When a prospective juror in a wrongful death lawsuit against a hospital said he believed a lawyer was suing to make money, that attorney’s failure to ask the judge for an admonishment of the jury pool waived her later argument for a mistrial, the Court of Appeals ruled Monday.
Wilbur Upham went to the emergency room of Morgan County Hospital on April 16, 1997, complaining of vomiting, abdominal pain, diarrhea and chills and was dismissed with a diagnosis of acute gastroenteritis. He went to a doctor elsewhere later that day, and was found dead in a chair that night due to a ruptured abdominal aortic aneurism.
After a medical review board ruled the evidence supported a conclusion that the hospital met the applicable standard of care, Upham’s family sued the hospital, and a jury in 2011 ruled for the hospital in Maria Upham, as Surviving Spouse and Personal Rep. of the Estate of Wilbur A. Upham, Deceased v. Morgan County Hospital, Richard J. Eisenhut, M.D., Unity Physicians, Kendrick Family Practice, et al., 55A01-1202-CT-53.
On appeal, the estate argued the trial court should have declared a mistrial after a prospective juror identified as a former attorney retired from Eli Lilly opined that malpractice suits were “the goose that laid the golden egg for trial attorneys and specifically plaintiff attorneys.” The plaintiff’s attorney continued, asking the would-be juror if he believed she was “taking this case just because I want an attorney’s figure that I apparently don’t believe in the justice of that.”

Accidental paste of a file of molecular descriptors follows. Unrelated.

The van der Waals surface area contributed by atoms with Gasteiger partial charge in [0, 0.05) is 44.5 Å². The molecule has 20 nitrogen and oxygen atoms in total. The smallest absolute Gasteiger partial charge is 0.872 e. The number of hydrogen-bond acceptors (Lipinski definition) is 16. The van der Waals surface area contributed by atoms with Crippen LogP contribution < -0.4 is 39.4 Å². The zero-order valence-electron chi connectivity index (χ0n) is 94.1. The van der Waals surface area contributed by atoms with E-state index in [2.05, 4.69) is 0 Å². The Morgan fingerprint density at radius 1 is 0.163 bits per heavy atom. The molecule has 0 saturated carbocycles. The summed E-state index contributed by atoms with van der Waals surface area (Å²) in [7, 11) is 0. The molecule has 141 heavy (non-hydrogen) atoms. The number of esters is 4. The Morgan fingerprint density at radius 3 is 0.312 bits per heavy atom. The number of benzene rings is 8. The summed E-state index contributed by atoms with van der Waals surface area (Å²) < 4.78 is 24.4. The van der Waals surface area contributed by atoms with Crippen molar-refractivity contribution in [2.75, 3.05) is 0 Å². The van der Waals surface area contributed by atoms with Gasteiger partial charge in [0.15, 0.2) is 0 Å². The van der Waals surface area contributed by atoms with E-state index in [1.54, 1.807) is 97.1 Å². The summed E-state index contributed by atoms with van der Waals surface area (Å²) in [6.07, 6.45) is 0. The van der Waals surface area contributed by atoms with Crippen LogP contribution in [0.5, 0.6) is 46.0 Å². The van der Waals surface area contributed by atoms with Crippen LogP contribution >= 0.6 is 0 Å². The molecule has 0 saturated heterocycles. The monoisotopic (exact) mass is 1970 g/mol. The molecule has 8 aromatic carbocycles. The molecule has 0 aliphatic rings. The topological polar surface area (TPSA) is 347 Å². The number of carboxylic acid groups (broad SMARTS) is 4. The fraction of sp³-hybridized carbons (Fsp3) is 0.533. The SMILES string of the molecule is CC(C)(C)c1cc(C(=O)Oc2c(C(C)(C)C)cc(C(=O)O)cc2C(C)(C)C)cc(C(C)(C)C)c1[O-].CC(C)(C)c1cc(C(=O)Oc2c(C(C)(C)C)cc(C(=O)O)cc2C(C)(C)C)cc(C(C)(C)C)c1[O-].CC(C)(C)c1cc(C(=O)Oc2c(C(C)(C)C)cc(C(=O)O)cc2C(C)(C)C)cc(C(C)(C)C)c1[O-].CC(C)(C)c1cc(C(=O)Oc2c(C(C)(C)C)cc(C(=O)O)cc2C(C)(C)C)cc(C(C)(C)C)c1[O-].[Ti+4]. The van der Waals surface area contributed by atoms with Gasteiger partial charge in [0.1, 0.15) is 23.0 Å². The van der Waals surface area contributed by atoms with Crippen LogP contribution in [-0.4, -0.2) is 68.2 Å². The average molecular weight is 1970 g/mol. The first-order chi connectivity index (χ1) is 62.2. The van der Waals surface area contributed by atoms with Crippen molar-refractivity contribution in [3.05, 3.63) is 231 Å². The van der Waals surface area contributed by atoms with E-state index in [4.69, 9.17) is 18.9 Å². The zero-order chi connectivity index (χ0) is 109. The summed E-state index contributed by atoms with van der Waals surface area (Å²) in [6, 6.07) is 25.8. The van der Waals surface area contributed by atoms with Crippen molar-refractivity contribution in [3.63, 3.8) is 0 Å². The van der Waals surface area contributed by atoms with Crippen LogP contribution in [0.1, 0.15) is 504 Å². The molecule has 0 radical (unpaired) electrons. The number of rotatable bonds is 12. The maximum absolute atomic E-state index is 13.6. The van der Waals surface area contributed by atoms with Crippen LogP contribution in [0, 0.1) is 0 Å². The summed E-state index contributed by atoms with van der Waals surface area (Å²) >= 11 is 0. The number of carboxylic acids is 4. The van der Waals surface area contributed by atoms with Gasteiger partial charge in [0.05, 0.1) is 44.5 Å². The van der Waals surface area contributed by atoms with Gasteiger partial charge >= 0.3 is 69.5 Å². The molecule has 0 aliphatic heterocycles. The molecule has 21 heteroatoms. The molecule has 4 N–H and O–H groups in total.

Juror 35 replied, “I suspect you’re getting one-third of any … any judgment, so yes.”
“Only then did Counsel turn her attention to other prospective jurors. Upham’s counsel did not ask the trial court to admonish the prospective jurors regarding the statements. After Upham’s counsel spoke with some other prospective jurors, Juror 35 was excused and Upham moved for a mistrial based on his statements,” Judge Melissa May wrote for the panel. “The trial court denied the motion, saying Upham’s ‘counsel invited much of that.’
“We hold Upham has waived her allegation of error for appeal because she did not ask the trial court to admonish the venire,” May wrote.
The court also found no abuse of discretion regarding jury instructions or the trial court’s limitation on discovery of interrogatories of Dr. Richard Eisenhut on whether he had been counseled for substance abuse, whether he had emotional, personal, psychiatric or family problems or a criminal record. That information had been considered by the trial court in camera, which the COA previously upheld.
“We decline to revisit our decision that release of the information could compromise the Appellees’ legitimate interests in non-disclosure of privileged or confidential information and that the information would be unlikely to support the issues Upham asserted in her motion to release the information,” May wrote.